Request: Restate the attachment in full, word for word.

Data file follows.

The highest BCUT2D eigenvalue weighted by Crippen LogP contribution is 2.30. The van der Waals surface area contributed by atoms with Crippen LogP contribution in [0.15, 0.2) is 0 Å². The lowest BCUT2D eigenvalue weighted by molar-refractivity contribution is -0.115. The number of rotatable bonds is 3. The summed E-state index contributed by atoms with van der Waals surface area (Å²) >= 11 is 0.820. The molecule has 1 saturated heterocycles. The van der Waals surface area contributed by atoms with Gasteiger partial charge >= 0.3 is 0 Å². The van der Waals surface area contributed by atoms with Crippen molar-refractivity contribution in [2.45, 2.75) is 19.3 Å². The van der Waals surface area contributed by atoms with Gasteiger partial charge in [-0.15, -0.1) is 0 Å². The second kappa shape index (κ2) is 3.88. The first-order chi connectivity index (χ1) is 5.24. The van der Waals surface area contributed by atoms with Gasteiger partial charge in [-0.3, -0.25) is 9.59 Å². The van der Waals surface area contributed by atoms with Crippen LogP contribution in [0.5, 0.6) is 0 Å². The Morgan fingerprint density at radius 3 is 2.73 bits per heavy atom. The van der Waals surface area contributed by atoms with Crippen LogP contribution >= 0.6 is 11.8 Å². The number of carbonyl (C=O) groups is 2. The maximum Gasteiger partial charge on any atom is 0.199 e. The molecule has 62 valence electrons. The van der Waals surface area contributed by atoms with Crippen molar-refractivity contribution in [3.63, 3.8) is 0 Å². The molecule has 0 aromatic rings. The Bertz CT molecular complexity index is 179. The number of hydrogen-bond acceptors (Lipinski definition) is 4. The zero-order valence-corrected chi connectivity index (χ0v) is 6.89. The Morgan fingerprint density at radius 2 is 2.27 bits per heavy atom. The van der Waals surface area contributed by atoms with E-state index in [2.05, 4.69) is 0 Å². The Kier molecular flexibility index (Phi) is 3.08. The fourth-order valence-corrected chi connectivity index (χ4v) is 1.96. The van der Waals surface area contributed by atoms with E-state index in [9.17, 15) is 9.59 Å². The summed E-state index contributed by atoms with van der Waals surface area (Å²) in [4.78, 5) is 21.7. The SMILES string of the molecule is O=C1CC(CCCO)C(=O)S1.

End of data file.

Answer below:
The highest BCUT2D eigenvalue weighted by Crippen LogP contribution is 2.30. The van der Waals surface area contributed by atoms with Crippen LogP contribution in [0.15, 0.2) is 0 Å². The lowest BCUT2D eigenvalue weighted by molar-refractivity contribution is -0.115. The number of rotatable bonds is 3. The summed E-state index contributed by atoms with van der Waals surface area (Å²) >= 11 is 0.820. The molecule has 1 saturated heterocycles. The van der Waals surface area contributed by atoms with Gasteiger partial charge >= 0.3 is 0 Å². The van der Waals surface area contributed by atoms with Crippen molar-refractivity contribution in [2.45, 2.75) is 19.3 Å². The van der Waals surface area contributed by atoms with Gasteiger partial charge in [-0.15, -0.1) is 0 Å². The second kappa shape index (κ2) is 3.88. The first-order chi connectivity index (χ1) is 5.24. The van der Waals surface area contributed by atoms with Gasteiger partial charge in [-0.3, -0.25) is 9.59 Å². The van der Waals surface area contributed by atoms with Crippen LogP contribution in [0.5, 0.6) is 0 Å². The Morgan fingerprint density at radius 3 is 2.73 bits per heavy atom. The van der Waals surface area contributed by atoms with Crippen LogP contribution >= 0.6 is 11.8 Å². The number of carbonyl (C=O) groups is 2. The maximum Gasteiger partial charge on any atom is 0.199 e. The molecule has 62 valence electrons. The van der Waals surface area contributed by atoms with Crippen molar-refractivity contribution in [3.63, 3.8) is 0 Å². The molecule has 0 aromatic rings. The Bertz CT molecular complexity index is 179. The number of hydrogen-bond acceptors (Lipinski definition) is 4. The zero-order valence-corrected chi connectivity index (χ0v) is 6.89. The Morgan fingerprint density at radius 2 is 2.27 bits per heavy atom. The van der Waals surface area contributed by atoms with E-state index in [2.05, 4.69) is 0 Å². The Kier molecular flexibility index (Phi) is 3.08. The fourth-order valence-corrected chi connectivity index (χ4v) is 1.96. The van der Waals surface area contributed by atoms with E-state index in [9.17, 15) is 9.59 Å². The summed E-state index contributed by atoms with van der Waals surface area (Å²) in [4.78, 5) is 21.7. The SMILES string of the molecule is O=C1CC(CCCO)C(=O)S1.